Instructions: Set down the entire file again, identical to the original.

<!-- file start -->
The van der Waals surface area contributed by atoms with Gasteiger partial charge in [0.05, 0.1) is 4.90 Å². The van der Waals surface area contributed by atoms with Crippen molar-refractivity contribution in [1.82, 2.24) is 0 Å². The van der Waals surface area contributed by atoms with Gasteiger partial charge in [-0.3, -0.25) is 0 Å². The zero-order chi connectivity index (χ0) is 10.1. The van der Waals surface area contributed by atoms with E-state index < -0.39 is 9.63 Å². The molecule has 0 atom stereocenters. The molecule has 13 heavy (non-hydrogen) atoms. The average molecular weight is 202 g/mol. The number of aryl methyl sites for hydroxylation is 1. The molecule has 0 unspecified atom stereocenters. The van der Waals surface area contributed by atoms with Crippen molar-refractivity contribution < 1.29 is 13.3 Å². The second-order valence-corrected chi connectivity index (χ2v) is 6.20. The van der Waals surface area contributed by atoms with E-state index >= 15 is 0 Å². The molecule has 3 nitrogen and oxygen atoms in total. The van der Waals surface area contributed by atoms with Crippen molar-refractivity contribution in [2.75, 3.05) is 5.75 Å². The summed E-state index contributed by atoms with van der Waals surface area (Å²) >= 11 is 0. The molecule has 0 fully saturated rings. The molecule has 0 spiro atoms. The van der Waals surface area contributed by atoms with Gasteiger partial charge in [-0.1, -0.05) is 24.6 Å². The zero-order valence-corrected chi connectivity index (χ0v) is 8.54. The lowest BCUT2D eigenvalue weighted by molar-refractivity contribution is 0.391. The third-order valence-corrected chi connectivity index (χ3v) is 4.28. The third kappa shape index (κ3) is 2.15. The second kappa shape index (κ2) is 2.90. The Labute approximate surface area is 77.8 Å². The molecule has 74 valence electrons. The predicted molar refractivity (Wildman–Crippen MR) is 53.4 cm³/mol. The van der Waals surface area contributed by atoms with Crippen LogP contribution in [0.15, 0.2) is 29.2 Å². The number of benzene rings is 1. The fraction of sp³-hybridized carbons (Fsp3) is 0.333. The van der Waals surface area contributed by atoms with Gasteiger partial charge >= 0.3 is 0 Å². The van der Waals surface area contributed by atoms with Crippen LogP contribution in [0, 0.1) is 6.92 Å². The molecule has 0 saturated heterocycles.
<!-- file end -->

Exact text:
The van der Waals surface area contributed by atoms with Gasteiger partial charge in [0.05, 0.1) is 4.90 Å². The van der Waals surface area contributed by atoms with Crippen molar-refractivity contribution in [1.82, 2.24) is 0 Å². The van der Waals surface area contributed by atoms with Gasteiger partial charge in [-0.3, -0.25) is 0 Å². The zero-order chi connectivity index (χ0) is 10.1. The van der Waals surface area contributed by atoms with E-state index < -0.39 is 9.63 Å². The molecule has 0 atom stereocenters. The molecule has 13 heavy (non-hydrogen) atoms. The average molecular weight is 202 g/mol. The number of aryl methyl sites for hydroxylation is 1. The molecule has 0 unspecified atom stereocenters. The van der Waals surface area contributed by atoms with Crippen molar-refractivity contribution < 1.29 is 13.3 Å². The second-order valence-corrected chi connectivity index (χ2v) is 6.20. The van der Waals surface area contributed by atoms with E-state index >= 15 is 0 Å². The molecule has 3 nitrogen and oxygen atoms in total. The van der Waals surface area contributed by atoms with Crippen molar-refractivity contribution in [2.75, 3.05) is 5.75 Å². The summed E-state index contributed by atoms with van der Waals surface area (Å²) >= 11 is 0. The molecule has 0 fully saturated rings. The molecule has 0 spiro atoms. The van der Waals surface area contributed by atoms with Gasteiger partial charge in [-0.1, -0.05) is 24.6 Å². The zero-order valence-corrected chi connectivity index (χ0v) is 8.54. The lowest BCUT2D eigenvalue weighted by molar-refractivity contribution is 0.391. The third-order valence-corrected chi connectivity index (χ3v) is 4.28. The third kappa shape index (κ3) is 2.15. The second kappa shape index (κ2) is 2.90. The Labute approximate surface area is 77.8 Å². The molecule has 74 valence electrons. The predicted molar refractivity (Wildman–Crippen MR) is 53.4 cm³/mol. The van der Waals surface area contributed by atoms with Crippen LogP contribution in [0.15, 0.2) is 29.2 Å². The number of benzene rings is 1. The fraction of sp³-hybridized carbons (Fsp3) is 0.333. The van der Waals surface area contributed by atoms with Gasteiger partial charge >= 0.3 is 0 Å². The van der Waals surface area contributed by atoms with Crippen LogP contribution in [0, 0.1) is 6.92 Å². The molecule has 0 saturated heterocycles.